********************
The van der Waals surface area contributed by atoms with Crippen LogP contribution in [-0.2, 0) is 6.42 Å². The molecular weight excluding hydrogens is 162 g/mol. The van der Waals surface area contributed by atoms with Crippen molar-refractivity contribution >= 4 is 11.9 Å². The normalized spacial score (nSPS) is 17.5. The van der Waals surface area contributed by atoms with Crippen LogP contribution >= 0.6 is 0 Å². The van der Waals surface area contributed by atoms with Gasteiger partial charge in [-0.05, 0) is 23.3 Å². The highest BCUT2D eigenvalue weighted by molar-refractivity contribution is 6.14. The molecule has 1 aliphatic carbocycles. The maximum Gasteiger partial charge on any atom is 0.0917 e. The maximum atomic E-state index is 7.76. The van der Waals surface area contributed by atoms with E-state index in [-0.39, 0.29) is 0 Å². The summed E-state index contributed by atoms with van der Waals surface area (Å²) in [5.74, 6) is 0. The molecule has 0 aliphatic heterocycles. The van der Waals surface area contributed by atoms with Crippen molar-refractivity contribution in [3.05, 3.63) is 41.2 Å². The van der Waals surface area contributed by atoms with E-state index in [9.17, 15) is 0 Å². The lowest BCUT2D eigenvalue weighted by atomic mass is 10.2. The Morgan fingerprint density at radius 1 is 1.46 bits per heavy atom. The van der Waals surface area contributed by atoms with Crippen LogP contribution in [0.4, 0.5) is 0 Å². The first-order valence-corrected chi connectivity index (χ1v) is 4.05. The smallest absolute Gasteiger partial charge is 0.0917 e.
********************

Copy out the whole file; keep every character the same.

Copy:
The van der Waals surface area contributed by atoms with Crippen LogP contribution in [-0.2, 0) is 6.42 Å². The molecular weight excluding hydrogens is 162 g/mol. The van der Waals surface area contributed by atoms with Crippen molar-refractivity contribution >= 4 is 11.9 Å². The normalized spacial score (nSPS) is 17.5. The van der Waals surface area contributed by atoms with Crippen LogP contribution >= 0.6 is 0 Å². The van der Waals surface area contributed by atoms with Gasteiger partial charge in [-0.05, 0) is 23.3 Å². The highest BCUT2D eigenvalue weighted by molar-refractivity contribution is 6.14. The molecule has 1 aliphatic carbocycles. The maximum Gasteiger partial charge on any atom is 0.0917 e. The maximum atomic E-state index is 7.76. The van der Waals surface area contributed by atoms with E-state index in [-0.39, 0.29) is 0 Å². The summed E-state index contributed by atoms with van der Waals surface area (Å²) in [5.74, 6) is 0. The molecule has 0 aliphatic heterocycles. The van der Waals surface area contributed by atoms with Crippen molar-refractivity contribution in [3.05, 3.63) is 41.2 Å². The van der Waals surface area contributed by atoms with E-state index in [9.17, 15) is 0 Å². The lowest BCUT2D eigenvalue weighted by atomic mass is 10.2. The Morgan fingerprint density at radius 1 is 1.46 bits per heavy atom. The van der Waals surface area contributed by atoms with Crippen LogP contribution in [0.4, 0.5) is 0 Å². The first-order valence-corrected chi connectivity index (χ1v) is 4.05. The smallest absolute Gasteiger partial charge is 0.0917 e.